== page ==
Once Upon a Time usually does a fabulous job at humanizing fairy tale and literary characters, giving them depth with both positive traits and tragic flaws through their backstories and current storylines. However, Arthur's humanization in the show made him the total opposite of the ideal philosopher-king of the Late Middle Ages. Instead, his striving for the ideal kingdom is twisted by selfishness and narrow-mindedness; he attempts, and unfortunately succeeds, in getting what he wants through trickery time and time again. He is the polar opposite of the chivalric ideal. His determination is warped into a maniacal hunger for power. While this may suit a portrayal of some actual leaders, albeit in a caricature type of way--Arthur not only acts but looks crazed in his scenes, especially towards the end of Season 5a. It is a denigration of a great legendary figure and the ideals that he represented. (I have included a list of suggested reading to get a true feel for the magic of medieval Arthurian romance at the end of this essay.)
Treachery most foul.
Treason was the ultimate crime in medieval society. Dante even assigned the last circle of hell in his Inferno to the cold-hearted treacherous!
If Arthur was the ideal leader, then Camelot was the ideal realm. It was the beginning and return of all quests, especially the Quest for the Holy Grail, which according to Malory appeared in King Arthur's court as a beacon and beckoning to adventure. In Once Upon a Time, we see the beginnings of a fortified town, which is actually quite a historical view of how castles were founded. It implies the toil of not only Arthur and his knights but the people they led and protected as well, which is the symbiotic nature of the feudal system. But that effort seems to be wasted when OUAT's Arthur decides the best way to advance his kingdom is to build it instantly with magic. In a beautiful scene, spires and fortifications appear, but it only serves to show how Arthur is willing to cheat to get what he wants. In medieval Arthurian romance, the end most certainly does not justify the means. The only saving grace that can be found in this creation of Camelot is perhaps the message that ideal realms are like castles in the air: not real, but only figments of the imagination meant to inspire.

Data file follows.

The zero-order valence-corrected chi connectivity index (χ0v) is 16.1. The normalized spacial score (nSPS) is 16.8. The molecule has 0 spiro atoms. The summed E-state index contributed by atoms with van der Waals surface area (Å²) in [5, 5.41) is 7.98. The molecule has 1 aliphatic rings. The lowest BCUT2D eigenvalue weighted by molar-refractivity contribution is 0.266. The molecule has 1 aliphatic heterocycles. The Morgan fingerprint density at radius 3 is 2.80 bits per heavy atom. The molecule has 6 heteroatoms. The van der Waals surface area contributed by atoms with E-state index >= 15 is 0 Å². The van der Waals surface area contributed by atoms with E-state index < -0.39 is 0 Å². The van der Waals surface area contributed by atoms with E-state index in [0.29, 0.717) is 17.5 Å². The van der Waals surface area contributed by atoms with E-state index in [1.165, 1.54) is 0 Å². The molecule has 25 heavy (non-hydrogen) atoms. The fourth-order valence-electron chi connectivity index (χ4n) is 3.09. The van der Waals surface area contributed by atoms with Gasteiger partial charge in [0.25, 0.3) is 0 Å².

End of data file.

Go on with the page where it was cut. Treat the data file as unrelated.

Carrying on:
"On second thought, let's not go to Camelot. 'Tis a silly place."
The brilliant Monty Python and the Holy Grail.
The treatment of the Grail was perhaps the most inspirational moment in all the Arthurian scenes in Once Upon a Time's Season 5a. Merlin and a companion are lost in a desert wasteland, desperate for water and shelter, when they see a cup of water. The companion grabs the cup and suffers the deadly consequences. Merlin, on the other hand, drops to his knees and begs for a sip from the cup if he is worthy. One of the biggest themes in the Grail legend is the humility of the questing knight, the striving to be one's best self while recognizing there are mysterious powers greater than one's self. It is Merlin's humility and selflessness in that moment that makes him worthy of the blessings of the Grail. In many of the Grail legends, the questing knight must travel through a Wasteland, the symbolic landscape of spiritual emptiness, a cup waiting to be filled. The Grail itself in medieval romance is the symbol of fertility, and it holds the power of healing and life. In drinking from the cup, OUAT's Merlin is given both his magical powers and longevity, and the Wasteland is transformed into a lush green oasis. This was a wonderful visual interpretation of the meaning within the Grail quest.